Deflation makes it difficult to manage excessive debt. Cash flows and earnings fall making it harder to service existing borrowing. Debt must be paid back in money that is now more valuable as it gains in purchasing power. Nominal interest rates fall but after adjustment for inflation rates, real interest rates are high, discouraging borrowing. Falling prices discourage non-essential consumption, as the same item is likely to be cheaper in the future. For a central banker in an economy with high debt levels, inflation is the dream, deflation is a nightmare.
Milton Friedman famously argued that “helicopter drops” of money could be used to encourage spending and avoid deflation. A student of economic history and an acolyte of Friedman, Ben Bernanke restated the principle in 2002 arguing that “under a paper-money system, a determined government can always generate higher spending and hence positive inflation.”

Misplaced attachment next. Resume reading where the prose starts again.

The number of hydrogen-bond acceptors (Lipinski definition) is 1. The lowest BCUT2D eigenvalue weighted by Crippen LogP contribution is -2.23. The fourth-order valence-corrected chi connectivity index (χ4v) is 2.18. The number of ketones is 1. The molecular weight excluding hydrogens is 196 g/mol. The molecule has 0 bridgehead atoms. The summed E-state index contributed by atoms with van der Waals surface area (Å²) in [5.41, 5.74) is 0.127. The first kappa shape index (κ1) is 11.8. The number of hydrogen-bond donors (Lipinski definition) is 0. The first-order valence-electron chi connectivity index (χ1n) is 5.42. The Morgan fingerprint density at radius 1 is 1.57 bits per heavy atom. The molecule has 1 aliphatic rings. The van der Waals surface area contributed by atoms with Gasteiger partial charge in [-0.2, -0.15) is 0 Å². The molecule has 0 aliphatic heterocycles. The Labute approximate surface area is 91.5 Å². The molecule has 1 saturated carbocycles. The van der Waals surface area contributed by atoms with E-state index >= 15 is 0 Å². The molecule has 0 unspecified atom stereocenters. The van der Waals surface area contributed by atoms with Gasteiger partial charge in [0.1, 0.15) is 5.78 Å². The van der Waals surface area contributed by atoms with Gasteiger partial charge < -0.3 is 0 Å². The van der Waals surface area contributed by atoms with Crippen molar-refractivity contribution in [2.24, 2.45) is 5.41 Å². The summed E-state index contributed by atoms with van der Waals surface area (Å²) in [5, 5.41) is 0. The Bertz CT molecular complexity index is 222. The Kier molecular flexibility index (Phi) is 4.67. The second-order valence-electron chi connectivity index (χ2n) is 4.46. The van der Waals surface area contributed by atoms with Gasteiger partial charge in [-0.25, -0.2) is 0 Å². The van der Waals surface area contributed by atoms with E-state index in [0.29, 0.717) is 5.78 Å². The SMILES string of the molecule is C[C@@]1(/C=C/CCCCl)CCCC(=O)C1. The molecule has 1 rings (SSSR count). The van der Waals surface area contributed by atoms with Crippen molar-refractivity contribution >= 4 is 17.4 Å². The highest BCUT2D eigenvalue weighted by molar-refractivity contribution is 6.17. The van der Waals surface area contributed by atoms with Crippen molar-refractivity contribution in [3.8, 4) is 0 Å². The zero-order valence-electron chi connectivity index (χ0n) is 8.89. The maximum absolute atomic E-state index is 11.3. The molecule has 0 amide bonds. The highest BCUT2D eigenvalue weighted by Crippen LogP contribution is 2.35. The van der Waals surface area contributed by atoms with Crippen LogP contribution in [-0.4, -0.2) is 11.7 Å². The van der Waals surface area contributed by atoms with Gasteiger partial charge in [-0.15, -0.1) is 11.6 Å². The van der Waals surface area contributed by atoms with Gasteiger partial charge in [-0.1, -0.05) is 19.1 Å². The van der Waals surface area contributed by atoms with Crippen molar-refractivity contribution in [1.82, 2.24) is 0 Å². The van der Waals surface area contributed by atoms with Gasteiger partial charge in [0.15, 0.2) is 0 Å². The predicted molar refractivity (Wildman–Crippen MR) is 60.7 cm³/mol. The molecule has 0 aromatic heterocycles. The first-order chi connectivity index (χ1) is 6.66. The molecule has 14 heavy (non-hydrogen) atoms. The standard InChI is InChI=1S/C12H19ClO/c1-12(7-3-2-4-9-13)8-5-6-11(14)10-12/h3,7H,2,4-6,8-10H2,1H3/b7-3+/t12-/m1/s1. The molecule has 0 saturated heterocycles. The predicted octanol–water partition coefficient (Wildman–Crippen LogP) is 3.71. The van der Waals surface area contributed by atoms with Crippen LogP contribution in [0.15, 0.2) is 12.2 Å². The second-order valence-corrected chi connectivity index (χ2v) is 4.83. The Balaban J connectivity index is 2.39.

The Fed justifies QE as insurance against the risk of deflation. But inflation levels remain modest, particularly if the effect of higher commodity prices is stripped out. In practice, creating inflation or even arresting deflationary tendencies is difficult. After many years and several rounds of QE, Japan still hovers on the cusp of deflation.
Ironically, if QE created the necessary inflation or inflationary expectations, then it would push up interest rates, potentially choking off economic recovery.
After the Fed launched QE2, long term US interest rates rose sharply, driven by fears of high inflation in the future. The hoped for fall in mortgage rates and generally lower interest rates did not occur to the extent anticipated. Since the announcement of QE2, 30 Year Treasury yields have increased by around 0.60%. The average 30-year mortgage rate has gone up from 4.25% in August 2010 to over 5% by January 2011.
Criticism of QE has focused on the risk of Weimar like hyperinflation. Debasement of a currency through debt monetisation can lead to very high levels of inflation.
In reality, the low velocity of money, the lack of demand and excess productive capacity in many industries means the inflation outlook in the near term remains subdued. Inflation will only result if bank lending accelerates and aggregate demand exceeds aggregate supply. America’s output gap is between 5% and 10% and considerably more monetisation would be necessary to create high levels of inflation.
QE’s real side effects are subtle. It discourages savings, drives a rush to re-risk, encourages volatile capital flows into emerging markets and forces up commodity prices.